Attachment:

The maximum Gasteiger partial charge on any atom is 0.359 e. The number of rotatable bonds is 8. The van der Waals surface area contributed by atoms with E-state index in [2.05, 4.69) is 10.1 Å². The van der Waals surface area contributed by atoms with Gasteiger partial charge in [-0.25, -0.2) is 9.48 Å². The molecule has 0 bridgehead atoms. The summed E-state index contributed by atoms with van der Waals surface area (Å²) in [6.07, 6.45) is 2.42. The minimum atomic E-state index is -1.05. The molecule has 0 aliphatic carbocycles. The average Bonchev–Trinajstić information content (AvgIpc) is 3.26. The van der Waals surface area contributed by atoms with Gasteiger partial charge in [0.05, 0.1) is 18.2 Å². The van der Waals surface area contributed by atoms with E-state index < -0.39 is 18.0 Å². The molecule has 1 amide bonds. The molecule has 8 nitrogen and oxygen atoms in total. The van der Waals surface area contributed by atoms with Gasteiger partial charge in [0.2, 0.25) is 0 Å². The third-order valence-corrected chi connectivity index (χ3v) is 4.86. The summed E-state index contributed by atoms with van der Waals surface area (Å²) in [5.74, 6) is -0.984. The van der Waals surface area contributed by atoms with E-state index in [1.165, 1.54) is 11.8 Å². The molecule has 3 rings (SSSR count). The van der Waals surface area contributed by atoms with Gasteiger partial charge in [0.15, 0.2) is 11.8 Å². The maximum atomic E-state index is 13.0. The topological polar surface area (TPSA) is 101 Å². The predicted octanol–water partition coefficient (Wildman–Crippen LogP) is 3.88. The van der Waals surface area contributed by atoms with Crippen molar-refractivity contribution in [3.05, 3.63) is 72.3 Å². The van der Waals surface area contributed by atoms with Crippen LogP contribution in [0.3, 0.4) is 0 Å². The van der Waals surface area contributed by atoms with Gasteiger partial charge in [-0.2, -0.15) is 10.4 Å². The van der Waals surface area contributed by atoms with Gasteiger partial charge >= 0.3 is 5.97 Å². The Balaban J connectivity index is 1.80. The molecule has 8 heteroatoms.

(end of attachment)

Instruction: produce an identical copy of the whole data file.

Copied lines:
The maximum Gasteiger partial charge on any atom is 0.359 e. The number of rotatable bonds is 8. The van der Waals surface area contributed by atoms with E-state index in [2.05, 4.69) is 10.1 Å². The van der Waals surface area contributed by atoms with Gasteiger partial charge in [-0.25, -0.2) is 9.48 Å². The molecule has 0 bridgehead atoms. The summed E-state index contributed by atoms with van der Waals surface area (Å²) in [6.07, 6.45) is 2.42. The minimum atomic E-state index is -1.05. The molecule has 0 aliphatic carbocycles. The average Bonchev–Trinajstić information content (AvgIpc) is 3.26. The van der Waals surface area contributed by atoms with Gasteiger partial charge in [0.05, 0.1) is 18.2 Å². The van der Waals surface area contributed by atoms with E-state index < -0.39 is 18.0 Å². The molecule has 1 amide bonds. The molecule has 8 nitrogen and oxygen atoms in total. The van der Waals surface area contributed by atoms with Gasteiger partial charge in [0.2, 0.25) is 0 Å². The third-order valence-corrected chi connectivity index (χ3v) is 4.86. The summed E-state index contributed by atoms with van der Waals surface area (Å²) in [5.74, 6) is -0.984. The van der Waals surface area contributed by atoms with E-state index in [1.165, 1.54) is 11.8 Å². The molecule has 3 rings (SSSR count). The van der Waals surface area contributed by atoms with Gasteiger partial charge in [0.15, 0.2) is 11.8 Å². The maximum atomic E-state index is 13.0. The topological polar surface area (TPSA) is 101 Å². The predicted octanol–water partition coefficient (Wildman–Crippen LogP) is 3.88. The van der Waals surface area contributed by atoms with Crippen molar-refractivity contribution in [3.05, 3.63) is 72.3 Å². The van der Waals surface area contributed by atoms with Crippen LogP contribution in [0.3, 0.4) is 0 Å². The van der Waals surface area contributed by atoms with Gasteiger partial charge in [-0.2, -0.15) is 10.4 Å². The van der Waals surface area contributed by atoms with Gasteiger partial charge >= 0.3 is 5.97 Å². The Balaban J connectivity index is 1.80. The molecule has 8 heteroatoms.